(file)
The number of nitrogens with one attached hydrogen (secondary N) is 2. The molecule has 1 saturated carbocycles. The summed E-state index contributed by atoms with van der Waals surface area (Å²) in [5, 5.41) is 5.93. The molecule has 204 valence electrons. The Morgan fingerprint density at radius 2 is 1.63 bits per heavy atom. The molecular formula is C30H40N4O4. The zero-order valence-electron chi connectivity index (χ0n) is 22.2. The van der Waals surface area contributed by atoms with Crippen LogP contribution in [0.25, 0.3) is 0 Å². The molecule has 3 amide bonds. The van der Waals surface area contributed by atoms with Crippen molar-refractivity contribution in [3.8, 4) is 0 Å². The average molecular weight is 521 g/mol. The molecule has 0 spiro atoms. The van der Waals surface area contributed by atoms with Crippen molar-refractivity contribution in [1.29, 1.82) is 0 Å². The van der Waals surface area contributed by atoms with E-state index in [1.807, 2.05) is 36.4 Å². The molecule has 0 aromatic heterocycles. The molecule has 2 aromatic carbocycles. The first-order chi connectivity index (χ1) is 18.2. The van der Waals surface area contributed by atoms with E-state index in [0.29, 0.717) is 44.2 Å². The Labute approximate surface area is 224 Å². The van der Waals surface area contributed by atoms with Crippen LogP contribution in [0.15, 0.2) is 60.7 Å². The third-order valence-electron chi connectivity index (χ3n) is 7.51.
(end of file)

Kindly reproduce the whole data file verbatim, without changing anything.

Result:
The number of nitrogens with one attached hydrogen (secondary N) is 2. The molecule has 1 saturated carbocycles. The summed E-state index contributed by atoms with van der Waals surface area (Å²) in [5, 5.41) is 5.93. The molecule has 204 valence electrons. The Morgan fingerprint density at radius 2 is 1.63 bits per heavy atom. The molecular formula is C30H40N4O4. The zero-order valence-electron chi connectivity index (χ0n) is 22.2. The van der Waals surface area contributed by atoms with Crippen LogP contribution in [0.25, 0.3) is 0 Å². The molecule has 3 amide bonds. The van der Waals surface area contributed by atoms with Crippen molar-refractivity contribution in [3.8, 4) is 0 Å². The average molecular weight is 521 g/mol. The molecule has 0 spiro atoms. The van der Waals surface area contributed by atoms with Crippen molar-refractivity contribution in [1.29, 1.82) is 0 Å². The van der Waals surface area contributed by atoms with E-state index in [1.807, 2.05) is 36.4 Å². The molecule has 0 aromatic heterocycles. The molecule has 2 aromatic carbocycles. The first-order chi connectivity index (χ1) is 18.2. The van der Waals surface area contributed by atoms with E-state index in [0.29, 0.717) is 44.2 Å². The Labute approximate surface area is 224 Å². The van der Waals surface area contributed by atoms with Crippen LogP contribution in [0.15, 0.2) is 60.7 Å². The third-order valence-electron chi connectivity index (χ3n) is 7.51.